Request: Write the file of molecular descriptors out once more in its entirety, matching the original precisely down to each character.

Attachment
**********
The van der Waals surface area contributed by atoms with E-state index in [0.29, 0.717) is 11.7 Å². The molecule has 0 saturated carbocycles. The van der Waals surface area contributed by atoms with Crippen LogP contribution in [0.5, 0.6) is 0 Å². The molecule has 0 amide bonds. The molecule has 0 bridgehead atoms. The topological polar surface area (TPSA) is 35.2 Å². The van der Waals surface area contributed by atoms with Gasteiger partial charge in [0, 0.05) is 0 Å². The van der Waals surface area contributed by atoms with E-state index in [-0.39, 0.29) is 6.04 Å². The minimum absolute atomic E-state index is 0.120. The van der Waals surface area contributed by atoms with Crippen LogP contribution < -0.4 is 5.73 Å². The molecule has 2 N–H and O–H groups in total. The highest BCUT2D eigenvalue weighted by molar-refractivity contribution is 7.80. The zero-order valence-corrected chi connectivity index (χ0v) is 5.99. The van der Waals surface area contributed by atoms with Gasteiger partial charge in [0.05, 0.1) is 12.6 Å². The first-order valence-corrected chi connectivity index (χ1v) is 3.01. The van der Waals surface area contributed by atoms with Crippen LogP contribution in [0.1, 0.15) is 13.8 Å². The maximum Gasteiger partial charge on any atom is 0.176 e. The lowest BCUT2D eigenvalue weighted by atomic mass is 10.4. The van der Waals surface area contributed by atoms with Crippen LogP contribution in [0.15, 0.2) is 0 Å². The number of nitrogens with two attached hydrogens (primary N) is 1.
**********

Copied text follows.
The van der Waals surface area contributed by atoms with E-state index in [0.29, 0.717) is 11.7 Å². The molecule has 0 saturated carbocycles. The van der Waals surface area contributed by atoms with Crippen LogP contribution in [0.5, 0.6) is 0 Å². The molecule has 0 amide bonds. The molecule has 0 bridgehead atoms. The topological polar surface area (TPSA) is 35.2 Å². The van der Waals surface area contributed by atoms with Gasteiger partial charge in [0, 0.05) is 0 Å². The van der Waals surface area contributed by atoms with E-state index in [-0.39, 0.29) is 6.04 Å². The minimum absolute atomic E-state index is 0.120. The van der Waals surface area contributed by atoms with Crippen LogP contribution < -0.4 is 5.73 Å². The molecule has 2 N–H and O–H groups in total. The highest BCUT2D eigenvalue weighted by molar-refractivity contribution is 7.80. The zero-order valence-corrected chi connectivity index (χ0v) is 5.99. The van der Waals surface area contributed by atoms with Gasteiger partial charge in [0.05, 0.1) is 12.6 Å². The first-order valence-corrected chi connectivity index (χ1v) is 3.01. The van der Waals surface area contributed by atoms with Crippen LogP contribution in [0.1, 0.15) is 13.8 Å². The maximum Gasteiger partial charge on any atom is 0.176 e. The lowest BCUT2D eigenvalue weighted by atomic mass is 10.4. The van der Waals surface area contributed by atoms with Crippen LogP contribution in [0.15, 0.2) is 0 Å². The number of nitrogens with two attached hydrogens (primary N) is 1.